The contract will help reduce costs and time, the company said
Aramco awards Baker Hughes contract for oil production boost
Saudi Aramco, the world’s biggest oil producing company, awarded GE-owned oil services company Baker Hughes a contract to help boost oil production in new and existing conventional fields in the kingdom.
Aramco didn’t disclose the value of the three-year contract, which will help the Saudi state-owned producer reduce time and costs at the project that will start this month, the company said in a statement on Tuesday. The contact includes the option of two one-year extensions.
“The contract further reinforces our integration efforts across conventional fields in Saudi Arabia, helping maintain capacity and meet domestic and global demand,” said Mohammed Al Qahtani, senior vice president of upstream at Saudi Aramco.
Baker Hughes will invest as much as 1 billion Saudi riyals (Dh980 million) in Saudi Arabia’s oil and gas sector, the kingdom’s investment authority said in September. The company won an integrated services contract on the offshore Marjan field development from Aramco in September.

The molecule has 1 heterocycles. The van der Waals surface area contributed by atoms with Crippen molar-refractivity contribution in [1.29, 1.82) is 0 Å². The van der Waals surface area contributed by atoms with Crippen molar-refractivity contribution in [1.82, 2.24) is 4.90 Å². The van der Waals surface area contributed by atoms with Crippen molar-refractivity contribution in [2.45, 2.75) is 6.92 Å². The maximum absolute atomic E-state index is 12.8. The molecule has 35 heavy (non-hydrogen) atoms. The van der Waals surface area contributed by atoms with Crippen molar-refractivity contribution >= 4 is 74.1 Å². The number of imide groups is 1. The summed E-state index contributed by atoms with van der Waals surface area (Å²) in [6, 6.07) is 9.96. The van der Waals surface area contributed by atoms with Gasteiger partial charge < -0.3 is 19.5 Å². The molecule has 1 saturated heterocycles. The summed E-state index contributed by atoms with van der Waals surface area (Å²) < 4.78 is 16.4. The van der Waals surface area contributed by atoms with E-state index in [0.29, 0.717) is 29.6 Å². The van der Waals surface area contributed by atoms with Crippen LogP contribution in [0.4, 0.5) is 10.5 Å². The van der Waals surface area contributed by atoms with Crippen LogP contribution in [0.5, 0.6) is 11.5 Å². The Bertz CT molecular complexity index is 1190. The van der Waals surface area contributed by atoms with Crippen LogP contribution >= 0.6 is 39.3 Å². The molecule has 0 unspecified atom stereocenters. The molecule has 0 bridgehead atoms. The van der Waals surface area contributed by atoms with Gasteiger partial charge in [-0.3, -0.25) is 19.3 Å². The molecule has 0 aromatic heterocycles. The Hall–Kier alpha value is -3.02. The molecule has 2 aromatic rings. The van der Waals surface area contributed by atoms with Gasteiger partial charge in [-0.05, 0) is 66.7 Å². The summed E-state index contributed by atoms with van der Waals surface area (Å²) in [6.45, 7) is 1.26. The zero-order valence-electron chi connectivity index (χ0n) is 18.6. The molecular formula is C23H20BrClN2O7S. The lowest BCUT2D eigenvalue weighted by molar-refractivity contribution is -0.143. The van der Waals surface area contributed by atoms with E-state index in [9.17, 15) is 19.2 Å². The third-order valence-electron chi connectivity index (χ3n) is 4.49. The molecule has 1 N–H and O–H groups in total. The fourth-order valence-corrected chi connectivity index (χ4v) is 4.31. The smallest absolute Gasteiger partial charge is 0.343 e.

The project announced on Tuesday is expected to create more than 200 new engineering, field services and project management jobs, and indirectly supports an additional 300 existing jobs, which are all part of Aramco’s In-Kingdom Total Value Add (IKTVA) initiative, which aims to localise industry in the kingdom.
Baker Hughes has over 1,350 Saudi suppliers in its supply chain and has helped create over 5,300 indirect jobs.
IKTVA, an Aramco programme launched in December 2015, requires all of its suppliers to aim to attain 70 per cent local production and export 30 per cent of locally manufactured energy goods and services output by 2021.
Aramco signed deals worth $27.5 billion (Dh101bn) with international and local firms, as it pushed for greater value generation in its local economy at a forum held in Dhahran last month.
Baker Hughes, Schlumberger, Honeywell, Siemens as well as the UAE’s National Petroleum Construction Company are among the 31 companies that signed preliminary agreements with the state producer.